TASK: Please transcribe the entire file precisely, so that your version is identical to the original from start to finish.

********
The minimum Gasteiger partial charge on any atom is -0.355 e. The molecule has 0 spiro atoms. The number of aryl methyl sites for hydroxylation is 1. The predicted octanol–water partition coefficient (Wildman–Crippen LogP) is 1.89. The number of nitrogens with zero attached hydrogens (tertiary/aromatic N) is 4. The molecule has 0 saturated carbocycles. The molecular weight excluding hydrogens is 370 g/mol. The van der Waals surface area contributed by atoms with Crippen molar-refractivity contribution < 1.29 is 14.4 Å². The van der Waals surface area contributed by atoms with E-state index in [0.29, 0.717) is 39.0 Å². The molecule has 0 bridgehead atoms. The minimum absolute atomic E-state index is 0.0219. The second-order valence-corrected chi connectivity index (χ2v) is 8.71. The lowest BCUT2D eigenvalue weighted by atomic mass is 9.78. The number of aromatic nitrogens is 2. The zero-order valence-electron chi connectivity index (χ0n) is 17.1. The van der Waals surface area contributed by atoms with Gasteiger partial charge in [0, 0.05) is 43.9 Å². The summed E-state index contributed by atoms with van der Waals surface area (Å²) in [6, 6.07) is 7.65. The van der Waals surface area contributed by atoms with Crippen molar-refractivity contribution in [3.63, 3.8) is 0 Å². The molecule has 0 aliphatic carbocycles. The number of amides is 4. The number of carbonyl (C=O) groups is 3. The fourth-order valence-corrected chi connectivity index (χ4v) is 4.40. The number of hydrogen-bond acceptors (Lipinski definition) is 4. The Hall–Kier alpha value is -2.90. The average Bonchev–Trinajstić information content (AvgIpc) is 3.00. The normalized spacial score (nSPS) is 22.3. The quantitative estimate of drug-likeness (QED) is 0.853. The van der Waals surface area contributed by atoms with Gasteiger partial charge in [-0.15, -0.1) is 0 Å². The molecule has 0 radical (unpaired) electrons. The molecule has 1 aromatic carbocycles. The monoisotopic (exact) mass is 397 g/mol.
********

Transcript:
The minimum Gasteiger partial charge on any atom is -0.355 e. The molecule has 0 spiro atoms. The number of aryl methyl sites for hydroxylation is 1. The predicted octanol–water partition coefficient (Wildman–Crippen LogP) is 1.89. The number of nitrogens with zero attached hydrogens (tertiary/aromatic N) is 4. The molecule has 0 saturated carbocycles. The molecular weight excluding hydrogens is 370 g/mol. The van der Waals surface area contributed by atoms with Crippen molar-refractivity contribution < 1.29 is 14.4 Å². The van der Waals surface area contributed by atoms with E-state index in [0.29, 0.717) is 39.0 Å². The molecule has 0 bridgehead atoms. The minimum absolute atomic E-state index is 0.0219. The second-order valence-corrected chi connectivity index (χ2v) is 8.71. The lowest BCUT2D eigenvalue weighted by atomic mass is 9.78. The number of aromatic nitrogens is 2. The zero-order valence-electron chi connectivity index (χ0n) is 17.1. The van der Waals surface area contributed by atoms with Gasteiger partial charge in [0, 0.05) is 43.9 Å². The summed E-state index contributed by atoms with van der Waals surface area (Å²) in [6, 6.07) is 7.65. The van der Waals surface area contributed by atoms with Crippen molar-refractivity contribution in [3.63, 3.8) is 0 Å². The molecule has 0 aliphatic carbocycles. The number of amides is 4. The number of carbonyl (C=O) groups is 3. The fourth-order valence-corrected chi connectivity index (χ4v) is 4.40. The number of hydrogen-bond acceptors (Lipinski definition) is 4. The Hall–Kier alpha value is -2.90. The average Bonchev–Trinajstić information content (AvgIpc) is 3.00. The normalized spacial score (nSPS) is 22.3. The quantitative estimate of drug-likeness (QED) is 0.853. The van der Waals surface area contributed by atoms with Gasteiger partial charge in [-0.15, -0.1) is 0 Å². The molecule has 0 radical (unpaired) electrons. The molecule has 1 aromatic carbocycles. The monoisotopic (exact) mass is 397 g/mol.